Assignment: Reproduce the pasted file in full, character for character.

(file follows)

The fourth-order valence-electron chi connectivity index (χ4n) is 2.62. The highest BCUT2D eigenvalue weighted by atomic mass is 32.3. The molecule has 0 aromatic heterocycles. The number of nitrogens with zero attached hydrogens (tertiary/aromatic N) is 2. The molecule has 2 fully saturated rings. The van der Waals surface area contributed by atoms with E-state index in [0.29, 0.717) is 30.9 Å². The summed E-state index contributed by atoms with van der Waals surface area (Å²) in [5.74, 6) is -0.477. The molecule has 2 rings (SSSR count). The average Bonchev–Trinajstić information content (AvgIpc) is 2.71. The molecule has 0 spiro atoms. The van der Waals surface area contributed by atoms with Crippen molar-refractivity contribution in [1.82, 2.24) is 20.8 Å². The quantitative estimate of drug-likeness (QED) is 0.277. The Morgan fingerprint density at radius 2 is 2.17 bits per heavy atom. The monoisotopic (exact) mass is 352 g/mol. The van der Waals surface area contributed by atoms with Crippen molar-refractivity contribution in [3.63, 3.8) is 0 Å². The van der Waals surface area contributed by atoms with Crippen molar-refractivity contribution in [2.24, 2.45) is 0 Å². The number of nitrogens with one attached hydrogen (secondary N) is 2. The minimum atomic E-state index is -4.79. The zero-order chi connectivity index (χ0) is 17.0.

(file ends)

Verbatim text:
The fourth-order valence-electron chi connectivity index (χ4n) is 2.62. The highest BCUT2D eigenvalue weighted by atomic mass is 32.3. The molecule has 0 aromatic heterocycles. The number of nitrogens with zero attached hydrogens (tertiary/aromatic N) is 2. The molecule has 2 fully saturated rings. The van der Waals surface area contributed by atoms with E-state index in [0.29, 0.717) is 30.9 Å². The summed E-state index contributed by atoms with van der Waals surface area (Å²) in [5.74, 6) is -0.477. The molecule has 2 rings (SSSR count). The average Bonchev–Trinajstić information content (AvgIpc) is 2.71. The molecule has 0 spiro atoms. The van der Waals surface area contributed by atoms with Crippen molar-refractivity contribution in [1.82, 2.24) is 20.8 Å². The quantitative estimate of drug-likeness (QED) is 0.277. The Morgan fingerprint density at radius 2 is 2.17 bits per heavy atom. The monoisotopic (exact) mass is 352 g/mol. The van der Waals surface area contributed by atoms with Crippen molar-refractivity contribution in [3.63, 3.8) is 0 Å². The van der Waals surface area contributed by atoms with Crippen molar-refractivity contribution in [2.24, 2.45) is 0 Å². The number of nitrogens with one attached hydrogen (secondary N) is 2. The minimum atomic E-state index is -4.79. The zero-order chi connectivity index (χ0) is 17.0.